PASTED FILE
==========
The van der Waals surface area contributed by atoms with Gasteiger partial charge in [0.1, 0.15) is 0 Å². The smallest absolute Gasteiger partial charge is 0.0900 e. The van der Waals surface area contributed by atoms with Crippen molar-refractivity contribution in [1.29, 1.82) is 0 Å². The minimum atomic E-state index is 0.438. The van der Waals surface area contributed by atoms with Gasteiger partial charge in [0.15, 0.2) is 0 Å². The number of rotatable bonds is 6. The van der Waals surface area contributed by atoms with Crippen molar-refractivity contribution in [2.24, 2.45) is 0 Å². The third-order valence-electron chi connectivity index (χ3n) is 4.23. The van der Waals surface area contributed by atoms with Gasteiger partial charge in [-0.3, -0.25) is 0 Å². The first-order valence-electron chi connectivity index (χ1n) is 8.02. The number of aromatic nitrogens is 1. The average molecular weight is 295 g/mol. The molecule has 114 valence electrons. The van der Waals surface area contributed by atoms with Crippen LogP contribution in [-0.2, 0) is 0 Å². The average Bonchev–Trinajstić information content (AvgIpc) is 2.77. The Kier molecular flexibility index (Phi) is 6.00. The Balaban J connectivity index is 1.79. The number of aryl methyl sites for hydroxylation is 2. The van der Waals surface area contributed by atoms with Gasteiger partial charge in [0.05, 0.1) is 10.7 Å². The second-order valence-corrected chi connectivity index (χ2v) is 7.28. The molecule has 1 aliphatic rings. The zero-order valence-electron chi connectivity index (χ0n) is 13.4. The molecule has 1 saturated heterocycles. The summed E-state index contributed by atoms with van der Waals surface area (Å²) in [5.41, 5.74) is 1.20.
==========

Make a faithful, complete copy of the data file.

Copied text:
The van der Waals surface area contributed by atoms with Gasteiger partial charge in [0.1, 0.15) is 0 Å². The smallest absolute Gasteiger partial charge is 0.0900 e. The van der Waals surface area contributed by atoms with Crippen molar-refractivity contribution in [1.29, 1.82) is 0 Å². The minimum atomic E-state index is 0.438. The van der Waals surface area contributed by atoms with Gasteiger partial charge in [0.15, 0.2) is 0 Å². The number of rotatable bonds is 6. The van der Waals surface area contributed by atoms with Crippen molar-refractivity contribution in [2.24, 2.45) is 0 Å². The third-order valence-electron chi connectivity index (χ3n) is 4.23. The van der Waals surface area contributed by atoms with Gasteiger partial charge in [-0.3, -0.25) is 0 Å². The first-order valence-electron chi connectivity index (χ1n) is 8.02. The number of aromatic nitrogens is 1. The average molecular weight is 295 g/mol. The molecule has 114 valence electrons. The van der Waals surface area contributed by atoms with Crippen LogP contribution in [-0.2, 0) is 0 Å². The average Bonchev–Trinajstić information content (AvgIpc) is 2.77. The Kier molecular flexibility index (Phi) is 6.00. The Balaban J connectivity index is 1.79. The number of aryl methyl sites for hydroxylation is 2. The van der Waals surface area contributed by atoms with Gasteiger partial charge in [0.05, 0.1) is 10.7 Å². The second-order valence-corrected chi connectivity index (χ2v) is 7.28. The molecule has 1 aliphatic rings. The zero-order valence-electron chi connectivity index (χ0n) is 13.4. The molecule has 1 saturated heterocycles. The summed E-state index contributed by atoms with van der Waals surface area (Å²) in [5.41, 5.74) is 1.20.